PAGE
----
A small chunk of watermelon, cut into bite sized pieces
2 tsp rose syrup per glass
1. Place bite sized watermelon pieces in tall serving glasses.
2. Pour Rose syrup per glass.
3. Pour ice cold water and stir.
4. Serve immediately with a tall spoon and a straw.
1. Garnish with mint if desired.
2. You can use a melon scooper to make small watermelon balls.
Tuesday, June 26, 2012
Gudiya loves to feel those rough bumps on the newly harvested cucumbers. When we harvested our cute kirbies last weekend, they were really very sweet to taste. When I read the Wiki for this plant, I came to know that cucumbers originated in India. I learn something new every day!
Monday, June 25, 2012
Once I had gone with my friend to visit her grandmother. My friend's aaji's house was near Pune. For lunch, aaji had made delicious daalichi amti. One unique thing that I noticed immediately was that the aamti was flavored with olya kaandyachi paat or spring onion greens. It was so different and delicious. Aaji had a little garden in her backyard and she shared that she would add the fresh herbs to the daily daal and each herb added its own unique flavor.
My friend's aaji's Daal was my inspiration when I decided to add chives from my backyard to my daily daal. Chives has a mild flavor - kind of a cross between garlic and onion. So it worked perfectly with my daal.
Daily Daal with Chives
3/4 cup toor daal
1/2 tsp tamarind pulp
1 tsp jaggery
salt to taste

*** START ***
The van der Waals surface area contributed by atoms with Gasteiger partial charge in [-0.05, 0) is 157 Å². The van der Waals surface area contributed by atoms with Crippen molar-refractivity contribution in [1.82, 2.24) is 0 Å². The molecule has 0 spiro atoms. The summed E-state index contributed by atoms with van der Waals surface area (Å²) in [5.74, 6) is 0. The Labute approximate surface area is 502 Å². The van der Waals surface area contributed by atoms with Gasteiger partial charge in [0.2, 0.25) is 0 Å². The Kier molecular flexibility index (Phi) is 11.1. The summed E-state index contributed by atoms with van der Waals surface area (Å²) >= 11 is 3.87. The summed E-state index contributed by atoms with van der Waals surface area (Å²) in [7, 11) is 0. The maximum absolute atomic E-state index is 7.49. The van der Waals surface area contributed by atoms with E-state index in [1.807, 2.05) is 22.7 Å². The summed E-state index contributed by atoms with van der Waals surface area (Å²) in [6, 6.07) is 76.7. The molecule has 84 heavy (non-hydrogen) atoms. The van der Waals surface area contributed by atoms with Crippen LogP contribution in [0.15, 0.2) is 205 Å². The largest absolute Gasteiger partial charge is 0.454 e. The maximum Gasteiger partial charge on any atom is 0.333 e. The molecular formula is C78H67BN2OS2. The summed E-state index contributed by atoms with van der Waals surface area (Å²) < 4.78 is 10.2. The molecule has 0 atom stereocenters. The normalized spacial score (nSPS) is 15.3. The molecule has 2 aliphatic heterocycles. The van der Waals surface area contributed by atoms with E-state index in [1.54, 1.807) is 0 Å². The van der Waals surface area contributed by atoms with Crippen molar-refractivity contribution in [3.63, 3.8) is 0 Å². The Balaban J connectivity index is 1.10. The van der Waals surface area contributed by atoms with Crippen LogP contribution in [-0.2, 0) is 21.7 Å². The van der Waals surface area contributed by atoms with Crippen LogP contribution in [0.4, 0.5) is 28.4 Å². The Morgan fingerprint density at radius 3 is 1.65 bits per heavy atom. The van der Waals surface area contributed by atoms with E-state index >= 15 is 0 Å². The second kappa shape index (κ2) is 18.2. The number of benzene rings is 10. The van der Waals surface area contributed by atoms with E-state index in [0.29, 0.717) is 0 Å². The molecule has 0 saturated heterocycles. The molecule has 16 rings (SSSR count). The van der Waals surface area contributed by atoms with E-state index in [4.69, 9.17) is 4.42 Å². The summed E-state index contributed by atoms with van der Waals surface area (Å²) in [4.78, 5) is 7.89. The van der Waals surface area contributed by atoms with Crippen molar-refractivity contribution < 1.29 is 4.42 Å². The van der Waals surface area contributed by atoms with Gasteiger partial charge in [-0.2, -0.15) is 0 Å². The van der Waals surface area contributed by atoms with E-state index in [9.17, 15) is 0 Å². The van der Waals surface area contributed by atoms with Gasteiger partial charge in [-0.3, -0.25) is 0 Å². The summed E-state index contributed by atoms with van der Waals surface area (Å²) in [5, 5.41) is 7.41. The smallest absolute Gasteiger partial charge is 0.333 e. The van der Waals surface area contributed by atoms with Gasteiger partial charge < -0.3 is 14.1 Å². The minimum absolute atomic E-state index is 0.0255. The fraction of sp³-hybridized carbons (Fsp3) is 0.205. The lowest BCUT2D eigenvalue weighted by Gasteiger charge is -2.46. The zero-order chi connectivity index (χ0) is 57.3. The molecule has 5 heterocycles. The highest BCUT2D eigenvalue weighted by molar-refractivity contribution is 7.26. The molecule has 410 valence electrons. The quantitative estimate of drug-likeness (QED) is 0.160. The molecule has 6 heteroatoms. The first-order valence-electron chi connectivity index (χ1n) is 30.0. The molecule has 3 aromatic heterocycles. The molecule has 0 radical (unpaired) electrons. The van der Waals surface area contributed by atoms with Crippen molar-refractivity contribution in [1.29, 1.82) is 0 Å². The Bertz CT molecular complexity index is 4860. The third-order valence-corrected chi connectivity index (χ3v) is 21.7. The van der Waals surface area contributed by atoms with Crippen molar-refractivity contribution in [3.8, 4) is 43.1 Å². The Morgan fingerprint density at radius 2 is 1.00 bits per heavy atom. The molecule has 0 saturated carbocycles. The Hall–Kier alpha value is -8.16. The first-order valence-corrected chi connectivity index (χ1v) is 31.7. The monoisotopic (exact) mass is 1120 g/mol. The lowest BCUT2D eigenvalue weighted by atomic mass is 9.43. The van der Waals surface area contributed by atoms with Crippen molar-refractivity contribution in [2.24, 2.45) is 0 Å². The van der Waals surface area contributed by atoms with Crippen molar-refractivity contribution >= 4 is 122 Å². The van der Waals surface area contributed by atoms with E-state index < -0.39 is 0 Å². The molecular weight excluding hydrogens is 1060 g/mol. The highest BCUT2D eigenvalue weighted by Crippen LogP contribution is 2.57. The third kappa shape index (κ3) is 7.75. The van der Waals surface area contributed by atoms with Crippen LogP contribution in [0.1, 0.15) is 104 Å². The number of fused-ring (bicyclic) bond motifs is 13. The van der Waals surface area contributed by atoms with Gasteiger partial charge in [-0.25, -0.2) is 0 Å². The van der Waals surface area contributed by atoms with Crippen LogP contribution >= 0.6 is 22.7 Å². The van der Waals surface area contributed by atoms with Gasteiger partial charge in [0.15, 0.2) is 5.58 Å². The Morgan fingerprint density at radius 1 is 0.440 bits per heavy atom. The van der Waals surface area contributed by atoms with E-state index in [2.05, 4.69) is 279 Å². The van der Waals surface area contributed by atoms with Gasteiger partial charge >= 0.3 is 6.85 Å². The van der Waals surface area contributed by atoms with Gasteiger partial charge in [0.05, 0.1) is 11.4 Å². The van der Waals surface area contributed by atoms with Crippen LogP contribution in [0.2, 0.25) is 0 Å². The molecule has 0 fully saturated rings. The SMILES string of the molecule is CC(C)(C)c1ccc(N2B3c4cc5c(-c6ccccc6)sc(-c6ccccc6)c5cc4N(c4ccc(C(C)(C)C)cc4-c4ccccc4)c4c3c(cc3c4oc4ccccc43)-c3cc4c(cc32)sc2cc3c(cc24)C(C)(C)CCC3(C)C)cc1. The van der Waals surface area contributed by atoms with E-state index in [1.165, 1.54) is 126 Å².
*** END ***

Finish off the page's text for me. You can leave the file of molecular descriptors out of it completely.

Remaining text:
2 tsp oil
4-5 fenugreek seeds
1/4 tsp mustard seeds
1/2 tsp turmeric powder
1/4 tsp asafoetida
1/4 tsp cumin seeds
3 garlic cloves, chopped
2 tbsp minced chives greens
1/2 tbsp goda masala
1/2 tsp paprika
1. Pressure cook toor daal and keep aside
2. Heat oil in a saucepan.
3. Add all the seeds. Add garlic cloves and chives greens. Saute for few minutes. Now add goda masala and paprika. Saute again for 1 minute.
4. Add cooked & mashed toor daal & water as needed to adjust the desired consistency.
5. Now add salt, tamarind and jaggery. Bring to boil.
6. Switch gas to low and let it simmer - stirring in between - for at least 10 minutes.
7. Garnish with more chives greens if you like.
1. Do not make this daal watery.
2. Similar daal can be made using garlic greens or onion greens.
3. As a variation, you can add mixed daals instead of using just toor daal.
Sunday, June 24, 2012
This is my husband's most favorite dosa. I like to call it "Origami Dosa" as you gently fold the crisp dosa right on the tawa. Generally green or red chutney (depending on the restaurant you visit) is smeared inside. A dollop of potato masala is added. If you want a special touch, you can fry the dosa using ghee to make sumptuous "Ghee Mysore Masala Dosa".
Since I wanted to take a picture for my blog, I went a little overboard and served my Mysore masala dosa with four accompaniments. However, I must confess that, generally I serve it with just sambar and green chutney.
Mysore Masala Dosa
South Indian Crepe with Potato Mash - Mysore style
1 recipe Dosa Batter
1 recipe Potato Masala/masala doshyachi bhaaji
1 recipe any chutney of your choice
Oil or Ghee/clarified butter to toast
1. Heat nonstick pan/tawa.
2. Add a ladleful of batter and spread it quickly to make a big circle.
3. Drizzle some oil or ghee - if using around the dosa edges. Cover. Let it cook on the medium heat.
4. Lift the cover. If the dosa seems to be cooked, smear the green chutney all over.
5. Add a dollop of potato masala in the center.
6. By now the edges of the dosa around the circumference should be crisp and almost curling up.
7. This is the indicator that the dosa is ready to be folded.